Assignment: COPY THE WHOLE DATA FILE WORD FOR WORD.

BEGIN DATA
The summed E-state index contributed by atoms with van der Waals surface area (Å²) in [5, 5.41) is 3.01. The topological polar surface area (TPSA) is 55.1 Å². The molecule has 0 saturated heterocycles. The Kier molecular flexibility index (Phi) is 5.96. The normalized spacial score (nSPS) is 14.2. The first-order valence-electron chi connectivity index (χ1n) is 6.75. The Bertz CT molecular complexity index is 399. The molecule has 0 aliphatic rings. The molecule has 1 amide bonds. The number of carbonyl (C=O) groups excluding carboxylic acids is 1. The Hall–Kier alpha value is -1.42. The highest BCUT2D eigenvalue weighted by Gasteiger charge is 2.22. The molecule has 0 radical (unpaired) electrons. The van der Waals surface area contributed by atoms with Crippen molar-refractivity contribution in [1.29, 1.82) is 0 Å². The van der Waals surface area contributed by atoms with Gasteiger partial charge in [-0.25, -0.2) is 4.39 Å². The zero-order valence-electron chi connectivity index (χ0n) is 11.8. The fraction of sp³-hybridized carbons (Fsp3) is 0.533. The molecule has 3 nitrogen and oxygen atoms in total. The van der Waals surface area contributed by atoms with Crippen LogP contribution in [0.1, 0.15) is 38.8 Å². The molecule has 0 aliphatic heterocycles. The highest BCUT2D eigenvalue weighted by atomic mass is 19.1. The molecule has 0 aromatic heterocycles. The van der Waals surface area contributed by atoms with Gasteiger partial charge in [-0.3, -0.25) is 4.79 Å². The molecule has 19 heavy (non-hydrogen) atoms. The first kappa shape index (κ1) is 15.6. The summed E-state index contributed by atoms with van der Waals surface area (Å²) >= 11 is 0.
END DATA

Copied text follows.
The summed E-state index contributed by atoms with van der Waals surface area (Å²) in [5, 5.41) is 3.01. The topological polar surface area (TPSA) is 55.1 Å². The molecule has 0 saturated heterocycles. The Kier molecular flexibility index (Phi) is 5.96. The normalized spacial score (nSPS) is 14.2. The first-order valence-electron chi connectivity index (χ1n) is 6.75. The Bertz CT molecular complexity index is 399. The molecule has 0 aliphatic rings. The molecule has 1 amide bonds. The number of carbonyl (C=O) groups excluding carboxylic acids is 1. The Hall–Kier alpha value is -1.42. The highest BCUT2D eigenvalue weighted by Gasteiger charge is 2.22. The molecule has 0 radical (unpaired) electrons. The van der Waals surface area contributed by atoms with Crippen molar-refractivity contribution in [1.29, 1.82) is 0 Å². The van der Waals surface area contributed by atoms with Gasteiger partial charge in [-0.25, -0.2) is 4.39 Å². The zero-order valence-electron chi connectivity index (χ0n) is 11.8. The fraction of sp³-hybridized carbons (Fsp3) is 0.533. The molecule has 3 nitrogen and oxygen atoms in total. The van der Waals surface area contributed by atoms with Crippen LogP contribution in [0.1, 0.15) is 38.8 Å². The molecule has 0 aliphatic heterocycles. The highest BCUT2D eigenvalue weighted by atomic mass is 19.1. The molecule has 0 aromatic heterocycles. The van der Waals surface area contributed by atoms with Gasteiger partial charge in [-0.3, -0.25) is 4.79 Å². The molecule has 19 heavy (non-hydrogen) atoms. The first kappa shape index (κ1) is 15.6. The summed E-state index contributed by atoms with van der Waals surface area (Å²) >= 11 is 0.